Therefore, when shopping for avocados, it’s important to look for the USDA organic seal and the closest land of origin. Sustainable consumption can help reduce avocados’ environmental footprint, and getting informed is the first step to a more mindful approach to consumption. We have plenty of information and tips for buying and storing avocados right here!
Avocado: What Kinds are There?
First things first: Where do avocados come from? Originally native to south-central Mexico, avocados made their first journey to the United States near the beginning of the 19th century, albeit under a different alias. Historically referred to in Florida as the ‘alligator pear’, this tropical fruit has only recently undergone its transformation into the superfood sensation we know today.
At a towering height of over 65 feet, avocado trees now thrive in plantations well beyond their native borders. Cultivation has since expanded to encompass all tropical and subtropical regions on the face of the Earth. Although there are endless hybrids, there are three primary types of avocados, with classifications which refer to their origin:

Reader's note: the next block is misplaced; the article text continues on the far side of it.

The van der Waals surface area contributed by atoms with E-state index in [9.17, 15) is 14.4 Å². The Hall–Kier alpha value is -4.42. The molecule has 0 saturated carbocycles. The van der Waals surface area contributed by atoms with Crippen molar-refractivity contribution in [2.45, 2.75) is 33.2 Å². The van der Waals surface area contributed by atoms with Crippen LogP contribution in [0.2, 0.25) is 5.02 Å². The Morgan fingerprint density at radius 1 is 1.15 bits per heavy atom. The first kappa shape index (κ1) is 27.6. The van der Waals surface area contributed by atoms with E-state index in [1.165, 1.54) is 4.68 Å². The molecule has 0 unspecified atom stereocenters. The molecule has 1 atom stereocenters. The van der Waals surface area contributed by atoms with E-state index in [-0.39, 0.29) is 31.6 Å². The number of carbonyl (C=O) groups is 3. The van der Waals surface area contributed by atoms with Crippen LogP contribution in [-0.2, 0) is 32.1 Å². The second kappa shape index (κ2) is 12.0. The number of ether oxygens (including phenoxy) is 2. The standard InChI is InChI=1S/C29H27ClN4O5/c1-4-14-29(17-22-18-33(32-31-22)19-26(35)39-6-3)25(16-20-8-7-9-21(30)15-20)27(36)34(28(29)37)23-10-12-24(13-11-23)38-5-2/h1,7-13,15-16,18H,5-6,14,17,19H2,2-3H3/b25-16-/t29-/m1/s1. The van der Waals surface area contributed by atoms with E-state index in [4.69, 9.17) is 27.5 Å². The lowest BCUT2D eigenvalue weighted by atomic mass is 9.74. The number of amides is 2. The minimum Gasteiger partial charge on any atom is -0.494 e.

- Mexican (M)
- Guatemalan (G)
- West Indian (W)
There are some 400 avocado varieties out there – often hybrids of two different types. Most common around the world are the Fuerte (cross between G and M) and Hass (G) avocados. Other less common varieties include the Bacon, Edranol, Ettinger, Pinkerton, Reed, and Ryan avocados.
The Fuerte has an elongated shape (similar to a pear) with a smooth, dark olive-green skin which is easy to peel. Their fruits are in distinct optical contrast to Hass avocados which are more spherical in form, have a rougher, pebbled skin and change color from a bold green to dark purple by the end of their ripening process.
These varieties also differ in taste. Hass avocados are available all year round and have a rather rich, nutty flavor to them – also somewhat buttery due to the oil content. Unlike the yellow insides of the Hass, Fuerte avocados have a mild and creamy green flesh which is rich in taste.
Buying Avocados: What to Look out for
When buying avocados, it’s important to keep the ripening process in mind. The fruits fall or are picked from the tree still hard and unripe. The ripening process only begins once the fruits are stored at room temperature. Any colder and the ripening process may be interrupted.
- As such, avocados for sale at the supermarket usually make their way directly from refrigerated storage to store shelves. Some retailers let them ripen before putting them out and only sell fully ripe fruits.